A crisis in recruitment
Practice owners are responding, but there also needs to be specific action from the Government
In the very early days of the pandemic – and, in fact, throughout lockdown and beyond – the British Dental Association’s website was (is) a consistent source of up-to-the-minute news, guidance and insight. Live COVID-19 related updates. News releases. Blogs.
To an outsider – a journalist, as I am – these resources gave the sense of an organisation working around the clock to keep members, and others such as the media, informed. That sense continues today. Updates … news … but, for an insight into what the profession is feeling it is
that third medium – the blog – which recently delivered
This magazine has reported on the many impacts that the pandemic has had and the challenges policymakers face in responding. But the words, the experience, of a practitioner inevitably carry more force. “We have been waiting on reform for ten years now,” wrote Josephine Weir, a practice owner recently1.
“Although there is a sense of returning to normality, we are not out the other side of the pandemic and can wait no longer. Without agreed reform we cannot effectively plan our dental business model and are left sinking in a swamp of last-minute guidance and changes.”
Josephine described the Statement of Dental Remuneration (SDR) as a “treadmill, unsuitable for
modern dentistry” and with no real recognition for the additional activity that takes place in a dental practice looking after patients.
It does not consider the number of patients needing care with dementia, complex medical histories and requiring assisted communication, she said. Even before the pandemic, she pointed out, dentistry had changed in many areas – including delivery, materials, laboratory costs, patient expectations, education and training.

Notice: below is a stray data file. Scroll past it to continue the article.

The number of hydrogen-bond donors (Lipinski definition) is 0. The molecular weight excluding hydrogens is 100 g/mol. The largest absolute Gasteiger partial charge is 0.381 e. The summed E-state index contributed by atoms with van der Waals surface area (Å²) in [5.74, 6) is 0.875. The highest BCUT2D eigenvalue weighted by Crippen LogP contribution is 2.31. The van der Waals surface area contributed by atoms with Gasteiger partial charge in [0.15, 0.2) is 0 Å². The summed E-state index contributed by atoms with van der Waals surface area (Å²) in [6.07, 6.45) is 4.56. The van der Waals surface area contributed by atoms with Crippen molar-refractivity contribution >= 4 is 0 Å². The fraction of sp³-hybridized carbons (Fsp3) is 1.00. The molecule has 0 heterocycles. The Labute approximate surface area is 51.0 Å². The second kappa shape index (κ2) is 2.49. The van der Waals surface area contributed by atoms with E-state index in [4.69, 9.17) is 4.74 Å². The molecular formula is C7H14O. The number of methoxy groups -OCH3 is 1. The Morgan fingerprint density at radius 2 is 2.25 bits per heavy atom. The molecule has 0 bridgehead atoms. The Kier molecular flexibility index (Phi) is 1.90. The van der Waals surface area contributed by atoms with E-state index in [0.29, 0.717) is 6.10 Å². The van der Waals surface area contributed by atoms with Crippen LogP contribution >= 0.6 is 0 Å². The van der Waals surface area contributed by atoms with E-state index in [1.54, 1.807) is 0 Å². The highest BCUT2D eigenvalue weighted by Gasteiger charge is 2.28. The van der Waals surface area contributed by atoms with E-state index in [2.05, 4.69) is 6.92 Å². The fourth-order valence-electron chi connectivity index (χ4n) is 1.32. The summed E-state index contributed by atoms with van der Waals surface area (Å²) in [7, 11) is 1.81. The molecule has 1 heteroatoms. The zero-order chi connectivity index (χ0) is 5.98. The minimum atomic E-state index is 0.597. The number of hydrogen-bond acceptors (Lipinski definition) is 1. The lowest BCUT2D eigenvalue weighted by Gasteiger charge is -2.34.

“The SDR model only remunerates dentists by seeing as many patients as possible in order to allocate a fee-generating income. We are left wondering what kind of care we are delivering. We need long term contract reform negotiations now, and certainty about our future,” said Josephine.
“We are faced with a mass of NHS patients who need our help, but we don’t have enough workforce”
The profession’s experience to date has not been positive, she noted: “Information has been drip-fed and poorly timed, causing additional stress. Updates often come to us on a Friday, despite guarantees this would no longer happen. The system is dysfunctional.”
There is a need for “constructive negotiations and communication together with appropriate financial measures. The instability we are facing now, has never been worse”. Young dentists face cuts in pay as they progress from a VT scheme to becoming an associate. It is pushing many to turn their backs on the NHS and focus on non-primary care treatments. At the same time, dentists aged over 50 are choosing to leave the profession.
As Josephine pointed out: “We are faced with a mass of NHS patients who need our help, but we don’t have enough workforce to deal with it.”
Last month, it was reported that some NHS patients have been deregistered from their local practice because of the recruitment crisis, caused by a combination of Brexit and the pandemic. As we report in this edition (see page 38), one corporate is taking proactive steps to counter the crisis.
But there needs to be action at a national government level as well. While work may have restarted on the reform of how NHS dentistry is provided, equal effort is required in making sure that whatever model is agreed there are sufficient practitioners in place to deliver the care.